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SSGE027S4 Introduction to Spatial Thinking Coursework


This module will be assessed on this piece of coursework only. This coursework element accounts for 100% of the total mark for the module, and includes four parts:

• Part A (20%) – Map evaluation: Critically evaluate a map and make a higher-quality map.

• Part B (15%) – Terrain Analysis: Analyse the terrain of Mount St Helens after an eruption.

• Part C (20%) – Suitability Analysis: Find places using spatial operations.

• Part D (25%) – Short Essay: Discuss one of a set of proposed topics.

• Part E (20%) – Field trip: Present the data collected during the field trip.

You must answer all five parts. The archive contains resources necessary to complete the coursework. In the coursework, use your spatial thinking skills and refer explicitly to the core concepts covered in the module (objects, fields, networks, events, and quality). See the assessment criteria below for more detail. You will have to submit a report in PDF format (one document) at the link provided on Moodle. Submission checklist:

• Start from template report_template_ist.docx available on Moodle.

• The file should not exceed 20 MB in size.

• Do not upload datasets.

• The report can include figures, maps, tables, and charts as needed.

• All maps should include title, legend, and scale bars.

• Make sure that you stay within the word limits of each section. The word limits do not include figure captions, tables, and references.

• As much as possible, avoid using screenshots of QGIS or other tools, but export maps as high-quality figures (png or pdf formats).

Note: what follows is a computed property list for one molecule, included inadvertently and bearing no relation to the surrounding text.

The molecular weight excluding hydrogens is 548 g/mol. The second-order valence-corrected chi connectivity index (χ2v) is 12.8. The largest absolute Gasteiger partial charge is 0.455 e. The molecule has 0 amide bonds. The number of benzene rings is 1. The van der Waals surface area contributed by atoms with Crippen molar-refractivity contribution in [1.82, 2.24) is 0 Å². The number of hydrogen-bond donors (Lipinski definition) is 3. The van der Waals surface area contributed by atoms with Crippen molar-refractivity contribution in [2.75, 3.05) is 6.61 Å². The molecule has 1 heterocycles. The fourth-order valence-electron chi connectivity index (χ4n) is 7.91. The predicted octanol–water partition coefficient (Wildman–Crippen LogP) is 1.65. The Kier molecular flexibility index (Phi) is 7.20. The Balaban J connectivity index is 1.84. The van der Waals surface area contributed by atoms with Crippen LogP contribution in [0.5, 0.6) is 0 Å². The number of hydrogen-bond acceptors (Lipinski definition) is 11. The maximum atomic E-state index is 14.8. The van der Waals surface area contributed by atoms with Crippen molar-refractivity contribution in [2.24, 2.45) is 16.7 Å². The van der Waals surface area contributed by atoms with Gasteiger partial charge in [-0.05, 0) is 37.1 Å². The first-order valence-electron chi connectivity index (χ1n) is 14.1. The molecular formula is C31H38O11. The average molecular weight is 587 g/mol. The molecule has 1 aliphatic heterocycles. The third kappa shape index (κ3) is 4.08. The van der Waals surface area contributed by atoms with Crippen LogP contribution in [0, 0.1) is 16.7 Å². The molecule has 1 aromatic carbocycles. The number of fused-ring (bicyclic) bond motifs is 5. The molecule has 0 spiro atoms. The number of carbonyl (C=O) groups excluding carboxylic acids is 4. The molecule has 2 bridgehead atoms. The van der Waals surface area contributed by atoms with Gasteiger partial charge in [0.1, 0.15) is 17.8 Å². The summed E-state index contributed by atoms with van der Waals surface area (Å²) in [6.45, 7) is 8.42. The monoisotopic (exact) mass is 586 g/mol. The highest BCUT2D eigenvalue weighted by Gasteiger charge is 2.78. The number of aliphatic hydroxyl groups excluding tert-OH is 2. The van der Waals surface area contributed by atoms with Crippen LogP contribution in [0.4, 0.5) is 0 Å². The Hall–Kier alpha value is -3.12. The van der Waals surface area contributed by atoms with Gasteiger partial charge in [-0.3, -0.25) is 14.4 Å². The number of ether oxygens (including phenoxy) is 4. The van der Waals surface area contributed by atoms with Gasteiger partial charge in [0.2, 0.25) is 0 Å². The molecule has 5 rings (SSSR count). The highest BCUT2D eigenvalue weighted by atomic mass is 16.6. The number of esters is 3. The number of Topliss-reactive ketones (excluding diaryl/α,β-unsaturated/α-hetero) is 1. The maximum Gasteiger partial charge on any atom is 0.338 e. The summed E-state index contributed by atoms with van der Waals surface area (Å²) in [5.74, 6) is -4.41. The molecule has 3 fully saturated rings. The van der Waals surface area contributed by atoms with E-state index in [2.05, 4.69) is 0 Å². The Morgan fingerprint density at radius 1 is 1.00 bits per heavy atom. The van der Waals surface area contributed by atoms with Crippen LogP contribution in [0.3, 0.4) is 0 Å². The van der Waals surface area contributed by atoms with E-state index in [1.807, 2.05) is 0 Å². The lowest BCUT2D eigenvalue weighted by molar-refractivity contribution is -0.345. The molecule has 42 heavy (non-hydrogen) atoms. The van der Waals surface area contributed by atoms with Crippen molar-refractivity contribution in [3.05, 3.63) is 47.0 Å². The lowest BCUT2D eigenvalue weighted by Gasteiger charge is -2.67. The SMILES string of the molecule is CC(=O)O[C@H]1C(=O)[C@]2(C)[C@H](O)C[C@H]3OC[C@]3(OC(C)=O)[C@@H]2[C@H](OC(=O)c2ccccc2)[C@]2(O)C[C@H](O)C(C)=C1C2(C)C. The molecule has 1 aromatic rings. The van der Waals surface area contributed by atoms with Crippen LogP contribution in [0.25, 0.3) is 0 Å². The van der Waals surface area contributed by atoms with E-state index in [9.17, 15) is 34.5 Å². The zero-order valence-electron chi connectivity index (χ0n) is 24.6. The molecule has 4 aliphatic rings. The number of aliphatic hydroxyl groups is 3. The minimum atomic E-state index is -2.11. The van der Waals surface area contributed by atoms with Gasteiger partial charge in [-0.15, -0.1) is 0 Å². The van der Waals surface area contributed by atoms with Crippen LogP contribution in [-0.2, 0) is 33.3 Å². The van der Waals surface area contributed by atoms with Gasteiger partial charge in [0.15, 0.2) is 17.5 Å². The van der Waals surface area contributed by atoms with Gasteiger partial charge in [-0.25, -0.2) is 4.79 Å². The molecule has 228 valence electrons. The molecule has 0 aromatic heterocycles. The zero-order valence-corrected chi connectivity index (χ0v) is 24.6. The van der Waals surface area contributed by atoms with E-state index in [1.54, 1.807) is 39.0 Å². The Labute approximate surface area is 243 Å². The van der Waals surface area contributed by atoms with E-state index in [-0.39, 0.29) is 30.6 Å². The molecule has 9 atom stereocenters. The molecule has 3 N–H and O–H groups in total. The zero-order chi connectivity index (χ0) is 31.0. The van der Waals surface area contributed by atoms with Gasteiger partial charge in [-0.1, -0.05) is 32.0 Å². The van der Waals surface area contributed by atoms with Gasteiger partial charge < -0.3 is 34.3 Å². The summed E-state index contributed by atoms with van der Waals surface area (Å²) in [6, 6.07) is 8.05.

What you have to do

Write a report that contains a critique of the map in Figure 1, pointing out all the flaws in both design and in map making. Using the provided data, you will then have to create a new population map. When creating the map, remember that:

• you do not have restrictions on the page orientation;

• you can add a base map if needed;

• you can add insets and captions if you feel it could help to convey information;

• you can add local authority boundaries.

You are free to use your cartographic skills in order to create a readable and informative population map.

What you have to do

Use the digital elevation model (DEM) provided to interpret the topography (in 300 words) of Mt St Helens after the eruption. Things to do:

1) Change the colour of the DEM for clear visualization;

2) Create hillshade, slope and aspect maps.


In the archive folder Part_B-mt_st_helens in the file, you will find the digital elevation model (DEM) of Mt St Helens (mtsthelens_after.dem). Submission

This section of the report (word limit: 500 words) must contain:

1) Maps: Coloured DEM, slope, and aspect maps. Include legends and scale bars.

2) Discussion of topography: An interpretation of this topography and how the event changed it.

3) Terrain analysis methods: A discussion of how different methods of terrain analysis helped you in understanding topography.